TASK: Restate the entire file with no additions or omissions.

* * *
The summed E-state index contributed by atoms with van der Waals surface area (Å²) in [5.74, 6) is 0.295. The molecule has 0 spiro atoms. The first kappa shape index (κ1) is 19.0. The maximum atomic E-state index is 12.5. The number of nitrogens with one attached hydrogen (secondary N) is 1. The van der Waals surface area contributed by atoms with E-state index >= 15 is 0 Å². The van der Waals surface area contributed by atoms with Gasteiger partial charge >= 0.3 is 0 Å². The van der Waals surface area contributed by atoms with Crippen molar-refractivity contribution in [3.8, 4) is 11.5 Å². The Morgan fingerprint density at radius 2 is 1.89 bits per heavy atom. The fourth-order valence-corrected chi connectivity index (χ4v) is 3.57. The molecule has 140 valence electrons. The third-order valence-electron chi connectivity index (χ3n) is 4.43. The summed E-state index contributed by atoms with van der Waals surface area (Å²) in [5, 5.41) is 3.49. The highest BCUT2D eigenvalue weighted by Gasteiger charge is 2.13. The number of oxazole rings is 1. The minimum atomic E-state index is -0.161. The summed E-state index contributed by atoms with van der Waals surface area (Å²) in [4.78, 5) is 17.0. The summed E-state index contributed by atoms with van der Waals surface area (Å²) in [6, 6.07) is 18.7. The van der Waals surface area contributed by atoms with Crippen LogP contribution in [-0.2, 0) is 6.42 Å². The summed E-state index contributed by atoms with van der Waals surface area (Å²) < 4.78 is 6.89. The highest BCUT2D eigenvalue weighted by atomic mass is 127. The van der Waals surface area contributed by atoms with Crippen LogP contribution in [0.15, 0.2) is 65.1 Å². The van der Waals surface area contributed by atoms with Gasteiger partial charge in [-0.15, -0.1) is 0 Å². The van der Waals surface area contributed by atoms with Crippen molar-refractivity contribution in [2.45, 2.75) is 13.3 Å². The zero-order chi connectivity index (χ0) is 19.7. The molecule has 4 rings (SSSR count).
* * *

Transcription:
The summed E-state index contributed by atoms with van der Waals surface area (Å²) in [5.74, 6) is 0.295. The molecule has 0 spiro atoms. The first kappa shape index (κ1) is 19.0. The maximum atomic E-state index is 12.5. The number of nitrogens with one attached hydrogen (secondary N) is 1. The van der Waals surface area contributed by atoms with E-state index >= 15 is 0 Å². The van der Waals surface area contributed by atoms with Gasteiger partial charge >= 0.3 is 0 Å². The van der Waals surface area contributed by atoms with Crippen molar-refractivity contribution in [3.8, 4) is 11.5 Å². The Morgan fingerprint density at radius 2 is 1.89 bits per heavy atom. The fourth-order valence-corrected chi connectivity index (χ4v) is 3.57. The molecule has 140 valence electrons. The third-order valence-electron chi connectivity index (χ3n) is 4.43. The summed E-state index contributed by atoms with van der Waals surface area (Å²) in [5, 5.41) is 3.49. The highest BCUT2D eigenvalue weighted by Gasteiger charge is 2.13. The number of oxazole rings is 1. The minimum atomic E-state index is -0.161. The summed E-state index contributed by atoms with van der Waals surface area (Å²) in [4.78, 5) is 17.0. The summed E-state index contributed by atoms with van der Waals surface area (Å²) in [6, 6.07) is 18.7. The van der Waals surface area contributed by atoms with Crippen LogP contribution in [-0.2, 0) is 6.42 Å². The summed E-state index contributed by atoms with van der Waals surface area (Å²) < 4.78 is 6.89. The highest BCUT2D eigenvalue weighted by atomic mass is 127. The van der Waals surface area contributed by atoms with Crippen LogP contribution in [0.15, 0.2) is 65.1 Å². The van der Waals surface area contributed by atoms with Gasteiger partial charge in [-0.15, -0.1) is 0 Å². The van der Waals surface area contributed by atoms with Crippen molar-refractivity contribution in [2.45, 2.75) is 13.3 Å². The zero-order chi connectivity index (χ0) is 19.7. The molecule has 4 rings (SSSR count).